We hop on his car, an ancient Golf that looks and smells like it arose from the swamp. “It looks crap but in fact it’s extremely roadworthy. There are loads of flashy, polished cars out there whose owners never maintain them mechanically – they are dangerous. I invest on keeping it sound, not appealing” – and I am pondering whether this could become a paradigm for Charleroi. I roll down the window as we drive through the tough-as-nails suburbs. Nico owns part of an old factory he bought a while ago. He has plans to turn it into an art space, guesting artists, hosting parties, even accommodating visitors. There’s a canal right outside, and with a fair dose of imagination, I can see how cool this place could turn out in the regenerated, gentrified Charleroi of the future. He might not have to wait too long : our next stop is the astonishing Rockerill, a previously abandoned forge turned into a massive art/club space in 2011. I’ve had my fair share of dark, seedy clubs but this place is truly raw, visceral : It looks and feels like a drinking den out of the Fallout universe, with strange giant sculptures made of welded metal scraps, old dusty machinery, car parts, crates, cranes and furnaces – only the Nuka Cola and Rad Roach snacks are missing. Everything’s made of scrap items that would normally end up to a recycling plant, but it appears that someone’s rubbish can become someone else’s art and inspiration : the result is both dystopian and imposing. This is surely one of the most avant-garde clubs in Europe and it regularly attracts the best underground music and dj acts, along with some major brands as their sponsors, ever ready to pump money into making their products play cooler. Rockerill used to forge steel in the old times, but now it forges great music and art, and quite probably loads of profits for the current owners.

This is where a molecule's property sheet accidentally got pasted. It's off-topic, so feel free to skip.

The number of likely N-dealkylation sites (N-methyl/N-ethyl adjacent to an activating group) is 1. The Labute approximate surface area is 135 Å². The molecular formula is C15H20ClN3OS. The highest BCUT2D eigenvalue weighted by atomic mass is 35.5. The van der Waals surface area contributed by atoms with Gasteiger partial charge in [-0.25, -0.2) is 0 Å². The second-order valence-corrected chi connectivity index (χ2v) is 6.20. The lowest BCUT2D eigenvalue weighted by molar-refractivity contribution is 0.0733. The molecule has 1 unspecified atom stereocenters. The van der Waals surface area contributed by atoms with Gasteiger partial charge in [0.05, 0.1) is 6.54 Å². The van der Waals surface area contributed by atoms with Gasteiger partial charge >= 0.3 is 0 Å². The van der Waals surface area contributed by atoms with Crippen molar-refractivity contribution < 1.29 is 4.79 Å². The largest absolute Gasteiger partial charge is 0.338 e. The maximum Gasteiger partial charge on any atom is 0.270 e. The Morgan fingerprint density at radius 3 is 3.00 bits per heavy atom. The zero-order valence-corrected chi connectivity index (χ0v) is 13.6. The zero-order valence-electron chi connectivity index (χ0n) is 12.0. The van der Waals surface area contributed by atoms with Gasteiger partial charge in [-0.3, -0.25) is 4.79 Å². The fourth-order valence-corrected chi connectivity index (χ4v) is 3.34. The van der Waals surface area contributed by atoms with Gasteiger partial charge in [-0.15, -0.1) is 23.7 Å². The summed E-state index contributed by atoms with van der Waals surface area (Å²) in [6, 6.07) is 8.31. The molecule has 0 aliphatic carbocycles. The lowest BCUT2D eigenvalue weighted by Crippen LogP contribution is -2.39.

On the way back to the train station, we meet some local kids in baseball caps and tracksuits that see us pass by and accost us with drunken jokes. Nico is expertly using his natural charm, and what would have otherwise been a peculiar encounter ends in high fives and loud laughs, the kids moving on to stop a well dressed, fast walking businessman with a leather briefcase. Walking further along the canal towards where he came from, we find ourselves just outside Quai10, a newly opened indie/art-house cinema and the new, chic looking restaurant and craft brewery that also just opened across it – this is an area that’s already been gentrified and it’s already beginning to attract a different clientele. Of course Nico knows the owners, who are happily distracted from their business plans laid out on the table, to greet us and wish us well.
Before I know it, I am sitting in an empty train waiting to head back to Brussels. It is already past 1700 hrs on a Friday afternoon but almost nobody seems to be eager to leave the city behind – and after all I have experienced today, why would they? Beyond the enduring hardships and daily contradictions, and despite its dual nature, Charleroi and its warm, welcoming and industrious people are determined to use those traditional qualities of theirs to pursue a better and brighter future. I am looking forward to witness these changes next time I visit.
You can book the Charleroi Adventure City Safari here
Special thanks to Nicolas Buissart , a true son of Charleroi that made this report possible